The purpose of a drain is to let blood, pus, or other fluids escape from a wound while it heals, without letting bacteria get in. Blood or pus will flow through a tubular drain or round a solid one. You will have to use a tube to drain a patient's gut, his bladder, or his pleural cavity (6.1), but when you drain a wound or his peritoneal cavity you have a choice. You can let the exudates flow down a tube, or you can let them seep away round the edge of a corrugated rubber drain. If you have the equipment for suction drainage, you may be able to suck them away. Suction drains are much more effective than corrugated ones, especially if bleeding is expected.
Not all wounds need drains, and drains have their risks: (1) Bacteria may enter from outside, especially if nursing care is poor. The risk of this is small if you use a closed drainage system and your nurses are good. (2) Bacteria may come from inside a patient and infect the tissues through which the drain passes, particularly the abdominal wall. (3) A drain may erode a vessel or a suture line, especially if you leave it in for a week or longer.
If possible, insert a tube drain with a tight seal to the tissues through which it passes, usually the abdominal wall, and lead it into a bag or bottle. There will be less soiling of the dressings and less contamination than with a corrugated rubber drain. Unfortunately, if a tubular drain blocks, it can seal infection in, so that some surgeons prefer corrugated rubber ones.
The modern trend is not to insert a drain unless there is a good reason to do so. So don't drain all wounds routinely[md]insert a drain when the advantages outweigh the risks, and follow the instructions we give for each procedure: (1) Where possible (see above), try to use a tube which will lead the exudate safely into a bottle, rather than a piece of corrugated rubber which will lead it into dressings. (2) Try to place the drain at the bottom of the cavity to be drained, so that exudate can easily flow out downwards. (3) Make it follow a straight path. (4) If a drain is in any danger of falling out, stitch it in as it passes through the skin. (5) Don't try to drain the whole peritoneum in peritonitis[md]it is impossible anyway. Instead, wash out the peritoneal cavity and instil tetracycline (6.2). (6) Finally, be sure to explain to the ward staff why you have inserted a drain, how they are to manage it, and when they are to remove it.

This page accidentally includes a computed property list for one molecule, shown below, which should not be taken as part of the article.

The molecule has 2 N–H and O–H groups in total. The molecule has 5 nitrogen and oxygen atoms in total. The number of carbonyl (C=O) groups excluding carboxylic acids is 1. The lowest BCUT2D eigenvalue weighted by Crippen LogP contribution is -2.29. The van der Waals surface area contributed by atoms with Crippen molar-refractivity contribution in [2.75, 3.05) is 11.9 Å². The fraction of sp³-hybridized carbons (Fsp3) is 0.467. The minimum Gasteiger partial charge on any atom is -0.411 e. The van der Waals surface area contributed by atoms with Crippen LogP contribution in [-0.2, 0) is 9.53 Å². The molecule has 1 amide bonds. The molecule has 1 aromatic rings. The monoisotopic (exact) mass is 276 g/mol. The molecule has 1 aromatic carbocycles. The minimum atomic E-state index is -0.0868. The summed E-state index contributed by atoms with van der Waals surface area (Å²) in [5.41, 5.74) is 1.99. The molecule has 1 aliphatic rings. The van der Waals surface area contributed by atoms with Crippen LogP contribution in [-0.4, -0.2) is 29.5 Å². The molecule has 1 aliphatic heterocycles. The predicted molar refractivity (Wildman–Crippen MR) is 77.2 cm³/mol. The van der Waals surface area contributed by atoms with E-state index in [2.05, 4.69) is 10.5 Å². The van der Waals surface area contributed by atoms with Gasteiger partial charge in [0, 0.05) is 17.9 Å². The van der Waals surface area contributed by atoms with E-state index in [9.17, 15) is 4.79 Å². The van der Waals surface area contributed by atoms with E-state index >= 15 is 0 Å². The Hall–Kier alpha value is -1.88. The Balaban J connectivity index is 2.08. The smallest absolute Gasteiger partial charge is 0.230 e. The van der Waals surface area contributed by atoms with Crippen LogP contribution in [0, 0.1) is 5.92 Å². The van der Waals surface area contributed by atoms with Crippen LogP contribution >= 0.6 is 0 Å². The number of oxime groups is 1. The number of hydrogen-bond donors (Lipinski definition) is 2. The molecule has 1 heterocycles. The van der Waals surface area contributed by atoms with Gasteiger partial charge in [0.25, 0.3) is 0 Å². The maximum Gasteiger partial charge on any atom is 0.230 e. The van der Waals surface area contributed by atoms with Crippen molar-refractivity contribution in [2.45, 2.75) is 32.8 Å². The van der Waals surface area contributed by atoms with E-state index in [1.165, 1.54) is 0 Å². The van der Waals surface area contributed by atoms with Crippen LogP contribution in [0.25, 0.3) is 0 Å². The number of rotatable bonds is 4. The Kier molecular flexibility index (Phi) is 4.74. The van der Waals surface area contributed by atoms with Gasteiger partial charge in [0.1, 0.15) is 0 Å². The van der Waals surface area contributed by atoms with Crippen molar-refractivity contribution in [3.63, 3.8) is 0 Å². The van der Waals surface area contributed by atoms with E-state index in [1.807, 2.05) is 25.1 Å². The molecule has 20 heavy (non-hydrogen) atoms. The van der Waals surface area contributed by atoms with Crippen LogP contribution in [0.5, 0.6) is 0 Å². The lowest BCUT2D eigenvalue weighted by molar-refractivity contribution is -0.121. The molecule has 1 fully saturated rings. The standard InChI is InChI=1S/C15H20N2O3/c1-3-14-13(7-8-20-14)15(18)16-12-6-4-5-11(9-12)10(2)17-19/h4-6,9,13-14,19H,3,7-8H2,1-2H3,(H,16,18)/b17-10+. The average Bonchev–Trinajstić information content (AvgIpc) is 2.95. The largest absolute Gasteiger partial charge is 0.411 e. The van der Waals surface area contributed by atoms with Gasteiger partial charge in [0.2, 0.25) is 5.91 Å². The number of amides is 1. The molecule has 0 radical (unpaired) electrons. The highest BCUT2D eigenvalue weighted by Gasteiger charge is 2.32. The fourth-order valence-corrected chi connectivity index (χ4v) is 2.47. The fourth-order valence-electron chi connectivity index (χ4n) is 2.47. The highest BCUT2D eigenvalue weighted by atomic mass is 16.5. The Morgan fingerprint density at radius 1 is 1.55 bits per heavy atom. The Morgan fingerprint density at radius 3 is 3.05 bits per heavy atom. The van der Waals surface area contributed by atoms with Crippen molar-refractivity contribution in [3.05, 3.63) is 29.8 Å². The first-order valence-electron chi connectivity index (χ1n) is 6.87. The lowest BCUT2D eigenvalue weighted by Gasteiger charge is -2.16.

TUBING, red, rubber sterilizable, 2 mm wall, (a) 10 mm bore, (b) 15 mm bore, ten metres only of each size. This is multipurpose tubing, the 10 mm size is for draining air and blood, the 15 mm size is for pus. The firmness of the wall of a drainage tube is important. The tube from a chest drain should be firm enough to ensure an open pathway through the chest wall. The abdominal wall is less likely to pinch a drain closed, so a firm drainage tube is less important. If necessary, use a large bore catheter.
TUBING, drainage, Penrose, assorted sizes, five metres only. A Penrose drain is a soft latex tube 1 to 2 cm in width and of varying length filled with a wick. Being soft it is unlikely to injure neighbouring structures, but because it is soft, it needs an exit opening of adequate size. Cut these drains in suitable lengths and widths as needed. Don't rely on them for draining deep spaces, such as the subhepatic space. Some surgeons think Penrose drains inefficient because they don't keep the wound open.
DRAIN, corrugated red rubber, sheets 1[mu]50[mu]300 mm, ten sheets only. Pus drains between the corrugations. Cut the sheets to make drains of various shapes and sizes. Don't discard used sheet rubber drains[md]wash them, boil them, and store them in antiseptic solution (2.5). For tiny drains, cut up old intravenous sets or gloves.
SUMP DRAIN, rubber or plastic, five only. In an ordinary drain the holes through which fluid is sucked frequently block. A sump drain overcomes this difficulty by having two tubes, an outer one with many holes in it, and an inner one through which fluid is sucked. Fluid trickles into the outer tube and is then sucked away down the inner one. Ideally, suction down the inner tube needs to be applied with a low pressure pump. There should also be a single hole in the inner tube close to the surface to prevent too high a pressure building up in the sump. There are many kinds, and you may be able to improvise one. A sump drain is particularly useful for draining large quantities of fluid from fistulae or a large localized abscesss in the peritoneal cavity. Alternatively, use a folded catheter. Suck through one end and let air enter through the other (E, Fig. 4-12).
DRAINS [s7]AND DRESSINGS See elsewhere for underwater seal drains (65.2), intercostal drains for empyemas (6.1), and also drains for the abdomen (9.8), the urinary bladder (23.5 to 23.7) and the gall bladder.
If dressings are in short supply, wash the patient's wound with unsterilized salt solution (equal to half or full strength saline) 2 to 4-hourly and cover it with a dressing towel. See also 1.12.
LEAVING WOUNDS OPEN POSTOPERATIVELY, where you can, is a useful economy. Do this if a wound is not going to discharge. If it oozes a little, put a thin dressing of gauze or whatever you have on it for 24 hours.
LAYERS OF GAUZE AND COTTON WOOL will collect the discharges from a wound which is too shallow to let you insert a rubber drain, as in A, Fig. 4-12. Change these dressings frequently. If necessary, place a sheet of plastic or waterproof paper between the outermost layer and the patient's clothes.